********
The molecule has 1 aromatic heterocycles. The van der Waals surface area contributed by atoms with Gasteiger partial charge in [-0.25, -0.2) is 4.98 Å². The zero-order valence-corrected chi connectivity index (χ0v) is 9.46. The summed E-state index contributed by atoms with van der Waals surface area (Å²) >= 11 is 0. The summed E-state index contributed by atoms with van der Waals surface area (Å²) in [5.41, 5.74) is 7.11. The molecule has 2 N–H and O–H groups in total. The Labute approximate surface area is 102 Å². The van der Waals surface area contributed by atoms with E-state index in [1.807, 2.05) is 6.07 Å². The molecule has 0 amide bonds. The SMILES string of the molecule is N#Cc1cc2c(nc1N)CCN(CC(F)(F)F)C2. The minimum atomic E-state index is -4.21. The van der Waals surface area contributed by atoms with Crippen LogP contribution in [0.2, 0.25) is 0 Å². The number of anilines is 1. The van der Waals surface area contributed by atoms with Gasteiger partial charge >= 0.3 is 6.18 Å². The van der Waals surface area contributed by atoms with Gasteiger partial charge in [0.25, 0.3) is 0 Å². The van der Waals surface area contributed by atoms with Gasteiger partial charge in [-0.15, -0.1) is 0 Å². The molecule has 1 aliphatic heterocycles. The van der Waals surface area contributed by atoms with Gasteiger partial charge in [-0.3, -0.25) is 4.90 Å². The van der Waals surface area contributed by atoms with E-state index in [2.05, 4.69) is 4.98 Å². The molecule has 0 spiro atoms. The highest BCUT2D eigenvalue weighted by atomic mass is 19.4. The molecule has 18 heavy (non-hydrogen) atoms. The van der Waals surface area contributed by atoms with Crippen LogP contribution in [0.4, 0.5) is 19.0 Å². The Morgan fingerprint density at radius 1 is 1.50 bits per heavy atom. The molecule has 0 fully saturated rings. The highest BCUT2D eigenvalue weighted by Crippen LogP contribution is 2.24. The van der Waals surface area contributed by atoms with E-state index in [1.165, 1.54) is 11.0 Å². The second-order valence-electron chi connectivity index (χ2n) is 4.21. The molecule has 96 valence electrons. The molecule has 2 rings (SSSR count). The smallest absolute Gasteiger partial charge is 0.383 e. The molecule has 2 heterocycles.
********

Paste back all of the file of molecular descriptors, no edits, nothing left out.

The molecule has 1 aromatic heterocycles. The van der Waals surface area contributed by atoms with Gasteiger partial charge in [-0.25, -0.2) is 4.98 Å². The zero-order valence-corrected chi connectivity index (χ0v) is 9.46. The summed E-state index contributed by atoms with van der Waals surface area (Å²) >= 11 is 0. The summed E-state index contributed by atoms with van der Waals surface area (Å²) in [5.41, 5.74) is 7.11. The molecule has 2 N–H and O–H groups in total. The Labute approximate surface area is 102 Å². The van der Waals surface area contributed by atoms with E-state index in [1.807, 2.05) is 6.07 Å². The molecule has 0 amide bonds. The SMILES string of the molecule is N#Cc1cc2c(nc1N)CCN(CC(F)(F)F)C2. The minimum atomic E-state index is -4.21. The van der Waals surface area contributed by atoms with Crippen LogP contribution in [0.2, 0.25) is 0 Å². The number of anilines is 1. The van der Waals surface area contributed by atoms with Gasteiger partial charge >= 0.3 is 6.18 Å². The van der Waals surface area contributed by atoms with Gasteiger partial charge in [0.25, 0.3) is 0 Å². The van der Waals surface area contributed by atoms with Gasteiger partial charge in [-0.15, -0.1) is 0 Å². The molecule has 1 aliphatic heterocycles. The van der Waals surface area contributed by atoms with Gasteiger partial charge in [-0.3, -0.25) is 4.90 Å². The van der Waals surface area contributed by atoms with E-state index in [2.05, 4.69) is 4.98 Å². The molecule has 0 spiro atoms. The highest BCUT2D eigenvalue weighted by atomic mass is 19.4. The molecule has 18 heavy (non-hydrogen) atoms. The van der Waals surface area contributed by atoms with Crippen LogP contribution in [0.4, 0.5) is 19.0 Å². The Morgan fingerprint density at radius 1 is 1.50 bits per heavy atom. The molecule has 0 fully saturated rings. The highest BCUT2D eigenvalue weighted by Crippen LogP contribution is 2.24. The van der Waals surface area contributed by atoms with E-state index in [1.165, 1.54) is 11.0 Å². The second-order valence-electron chi connectivity index (χ2n) is 4.21. The molecule has 96 valence electrons. The molecule has 2 rings (SSSR count). The smallest absolute Gasteiger partial charge is 0.383 e. The molecule has 2 heterocycles.